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Archived: Abbeywood Outstanding

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Inspection report

Date of Inspection: 3 July 2013
Date of Publication: 26 July 2013
Inspection Report published 26 July 2013 PDF

People should be given the medicines they need when they need them, and in a safe way (outcome 9)

Meeting this standard

We checked that people who use this service

  • Will have their medicines at the times they need them, and in a safe way.
  • Wherever possible will have information about the medicine being prescribed made available to them or others acting on their behalf.

How this check was done

We looked at the personal care or treatment records of people who use the service, carried out a visit on 3 July 2013, observed how people were being cared for and checked how people were cared for at each stage of their treatment and care. We talked with people who use the service, talked with carers and / or family members and talked with staff.

We used the Short Observational Framework for Inspection (SOFI). SOFI is a specific way of observing care to help us understand the experience of people who could not talk with us.

Our judgement

People were protected against the risks associated with medicines because the provider had appropriate arrangements in place to manage medicines.

Reasons for our judgement

Medicines were handled appropriately.

We saw there were policies and procedures in place for the management of medicines. These included for example, a process for ordering and receiving medicines, a homely remedies policy, a covert administration of medicines policy and a self-medication policy.

We talked to staff about "as required" medicines they demonstrated a good understanding of this procedure and were able to describe when "as required" medicines had been used. They were able to show us people's care plans regarding their medicines and the individual's "as required" medicines instructions. This meant the service had ensured there were appropriate systems in place to manage medicines.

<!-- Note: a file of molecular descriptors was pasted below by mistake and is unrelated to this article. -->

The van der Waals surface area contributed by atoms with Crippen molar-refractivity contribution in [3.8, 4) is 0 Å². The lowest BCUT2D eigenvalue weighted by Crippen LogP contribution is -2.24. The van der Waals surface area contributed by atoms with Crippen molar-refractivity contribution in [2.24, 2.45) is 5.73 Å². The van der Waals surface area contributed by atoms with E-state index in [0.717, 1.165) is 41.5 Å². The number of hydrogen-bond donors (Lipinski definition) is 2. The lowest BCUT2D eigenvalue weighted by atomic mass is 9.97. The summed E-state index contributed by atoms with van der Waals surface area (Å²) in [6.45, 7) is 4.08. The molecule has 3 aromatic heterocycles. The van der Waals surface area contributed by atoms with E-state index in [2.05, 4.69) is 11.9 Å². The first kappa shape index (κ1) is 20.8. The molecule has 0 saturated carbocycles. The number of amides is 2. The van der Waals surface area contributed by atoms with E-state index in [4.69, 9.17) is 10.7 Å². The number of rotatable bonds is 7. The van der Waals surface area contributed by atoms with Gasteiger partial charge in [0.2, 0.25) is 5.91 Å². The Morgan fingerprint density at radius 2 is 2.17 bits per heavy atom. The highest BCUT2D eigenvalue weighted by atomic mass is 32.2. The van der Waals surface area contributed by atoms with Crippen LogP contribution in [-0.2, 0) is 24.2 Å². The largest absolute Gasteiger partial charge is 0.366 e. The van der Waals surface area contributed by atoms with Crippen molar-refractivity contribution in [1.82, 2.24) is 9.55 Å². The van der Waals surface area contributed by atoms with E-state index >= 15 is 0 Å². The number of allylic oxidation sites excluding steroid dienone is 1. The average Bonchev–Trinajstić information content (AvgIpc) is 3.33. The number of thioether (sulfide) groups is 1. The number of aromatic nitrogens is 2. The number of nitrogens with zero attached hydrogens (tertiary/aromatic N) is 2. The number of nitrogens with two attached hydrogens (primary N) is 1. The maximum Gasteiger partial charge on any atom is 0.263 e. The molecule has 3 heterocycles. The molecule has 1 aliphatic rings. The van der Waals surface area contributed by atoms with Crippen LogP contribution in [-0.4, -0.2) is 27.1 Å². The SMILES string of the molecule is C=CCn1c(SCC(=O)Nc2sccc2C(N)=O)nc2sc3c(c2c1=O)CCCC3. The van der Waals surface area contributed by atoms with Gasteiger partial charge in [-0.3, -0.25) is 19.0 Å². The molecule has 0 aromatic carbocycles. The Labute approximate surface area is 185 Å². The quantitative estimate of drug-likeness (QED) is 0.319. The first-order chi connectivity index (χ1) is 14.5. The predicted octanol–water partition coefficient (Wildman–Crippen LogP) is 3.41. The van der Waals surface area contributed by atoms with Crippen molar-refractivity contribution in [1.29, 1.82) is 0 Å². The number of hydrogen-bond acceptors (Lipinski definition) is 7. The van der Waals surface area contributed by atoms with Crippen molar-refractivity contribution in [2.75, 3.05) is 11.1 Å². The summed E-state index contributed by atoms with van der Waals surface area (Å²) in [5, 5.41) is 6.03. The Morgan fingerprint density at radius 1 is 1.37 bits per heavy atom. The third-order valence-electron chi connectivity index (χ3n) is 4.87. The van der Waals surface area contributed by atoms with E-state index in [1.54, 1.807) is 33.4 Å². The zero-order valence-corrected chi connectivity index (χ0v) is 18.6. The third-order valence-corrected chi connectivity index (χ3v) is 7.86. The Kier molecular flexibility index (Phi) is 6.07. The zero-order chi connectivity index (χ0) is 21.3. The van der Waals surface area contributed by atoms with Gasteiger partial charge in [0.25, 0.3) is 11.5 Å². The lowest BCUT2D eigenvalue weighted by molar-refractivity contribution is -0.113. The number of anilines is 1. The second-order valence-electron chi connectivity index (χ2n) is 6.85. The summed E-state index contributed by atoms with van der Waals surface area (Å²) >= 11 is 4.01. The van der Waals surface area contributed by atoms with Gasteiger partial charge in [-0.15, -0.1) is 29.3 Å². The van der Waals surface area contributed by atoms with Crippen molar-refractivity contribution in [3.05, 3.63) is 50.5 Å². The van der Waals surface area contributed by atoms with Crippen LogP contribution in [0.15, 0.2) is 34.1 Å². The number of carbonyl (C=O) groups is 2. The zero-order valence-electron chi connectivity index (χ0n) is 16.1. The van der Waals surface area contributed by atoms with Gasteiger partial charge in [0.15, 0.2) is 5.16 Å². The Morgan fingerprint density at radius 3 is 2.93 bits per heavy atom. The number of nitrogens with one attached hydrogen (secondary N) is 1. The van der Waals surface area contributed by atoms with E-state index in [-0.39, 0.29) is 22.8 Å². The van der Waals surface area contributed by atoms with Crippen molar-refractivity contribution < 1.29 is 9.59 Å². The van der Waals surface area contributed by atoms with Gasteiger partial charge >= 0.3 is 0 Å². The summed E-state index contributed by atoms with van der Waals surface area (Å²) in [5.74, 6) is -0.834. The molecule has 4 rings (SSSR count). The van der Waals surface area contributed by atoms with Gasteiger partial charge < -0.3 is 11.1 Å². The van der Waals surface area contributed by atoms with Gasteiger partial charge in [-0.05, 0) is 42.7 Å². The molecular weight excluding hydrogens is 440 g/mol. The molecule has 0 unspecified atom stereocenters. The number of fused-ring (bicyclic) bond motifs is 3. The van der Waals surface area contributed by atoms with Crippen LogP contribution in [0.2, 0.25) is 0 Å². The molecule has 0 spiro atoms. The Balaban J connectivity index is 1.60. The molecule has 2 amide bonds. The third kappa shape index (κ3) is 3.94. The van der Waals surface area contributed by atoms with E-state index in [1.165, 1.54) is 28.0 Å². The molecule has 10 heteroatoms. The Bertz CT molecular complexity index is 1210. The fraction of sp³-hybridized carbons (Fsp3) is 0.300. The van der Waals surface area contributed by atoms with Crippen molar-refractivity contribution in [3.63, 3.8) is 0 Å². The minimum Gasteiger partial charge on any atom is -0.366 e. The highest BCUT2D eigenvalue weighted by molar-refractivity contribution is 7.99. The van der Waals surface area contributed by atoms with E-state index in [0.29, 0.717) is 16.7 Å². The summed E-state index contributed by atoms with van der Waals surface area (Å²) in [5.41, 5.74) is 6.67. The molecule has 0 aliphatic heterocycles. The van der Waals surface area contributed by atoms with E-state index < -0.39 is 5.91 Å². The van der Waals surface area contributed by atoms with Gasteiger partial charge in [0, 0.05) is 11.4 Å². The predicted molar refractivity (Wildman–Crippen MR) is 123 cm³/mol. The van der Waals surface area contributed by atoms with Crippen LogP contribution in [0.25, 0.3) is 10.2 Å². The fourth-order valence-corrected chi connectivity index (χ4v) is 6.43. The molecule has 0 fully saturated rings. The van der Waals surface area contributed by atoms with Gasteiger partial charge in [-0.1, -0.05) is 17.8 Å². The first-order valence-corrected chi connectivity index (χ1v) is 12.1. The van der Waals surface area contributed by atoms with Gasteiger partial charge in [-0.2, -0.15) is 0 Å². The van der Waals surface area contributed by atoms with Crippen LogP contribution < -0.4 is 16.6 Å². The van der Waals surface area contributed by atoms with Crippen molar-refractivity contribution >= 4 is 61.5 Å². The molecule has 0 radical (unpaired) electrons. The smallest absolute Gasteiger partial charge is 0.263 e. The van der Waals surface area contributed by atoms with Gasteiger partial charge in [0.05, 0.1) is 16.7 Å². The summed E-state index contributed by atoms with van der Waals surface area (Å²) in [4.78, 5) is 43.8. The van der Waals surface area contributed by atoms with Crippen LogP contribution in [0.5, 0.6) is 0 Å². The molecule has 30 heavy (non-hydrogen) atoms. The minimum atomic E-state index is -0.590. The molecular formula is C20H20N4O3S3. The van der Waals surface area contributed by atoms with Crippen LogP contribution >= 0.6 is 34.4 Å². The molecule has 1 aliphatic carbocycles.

We looked at the clinical/medicine storage which contained people's medicines, controlled drugs and medicine fridges. We found storage rooms to be locked and secured appropriately whilst staff were away from the vicinity clinical of the rooms. We also noted medicine trolleys had been secured to the walls whilst not in use. We checked the medicine fridges; these had been kept at the appropriate temperature and records showed temperatures had been checked every day. These meant medicines had been stored appropriately and securely.

Appropriate arrangements were in place in relation to the recording of medicines.

We looked at Medication Administration Recording (MAR) sheets and we saw these did not contain any gaps in staff's signatures. This indicated people had had their medicines as prescribed by their doctor. We looked at the controlled drugs cabinet and saw that it was in accordance with controlled drugs regulations and guidance from the Royal Pharmaceutical Society of Great Britain legislation.

We looked at the controlled drugs recording book. We checked the recorded amounts against the actual amounts of controlled drugs in stock and found these to be correct. We also noted two staff members had signed each entry. We also saw records indicating regular controlled drugs audits had been completed. This meant there was a robust system in place for checking controlled medicines.

We asked staff members about the procedure for checking medicine administration had been properly recorded. Senior staff told us medicine administration had been checked after each medicine round to ensure that any errors had been identified. We saw records that confirmed what we had been told. We were also told a senior member of staff had the responsibility of spot checking these records to ensure staff followed procedure. This person confirmed what we had been told.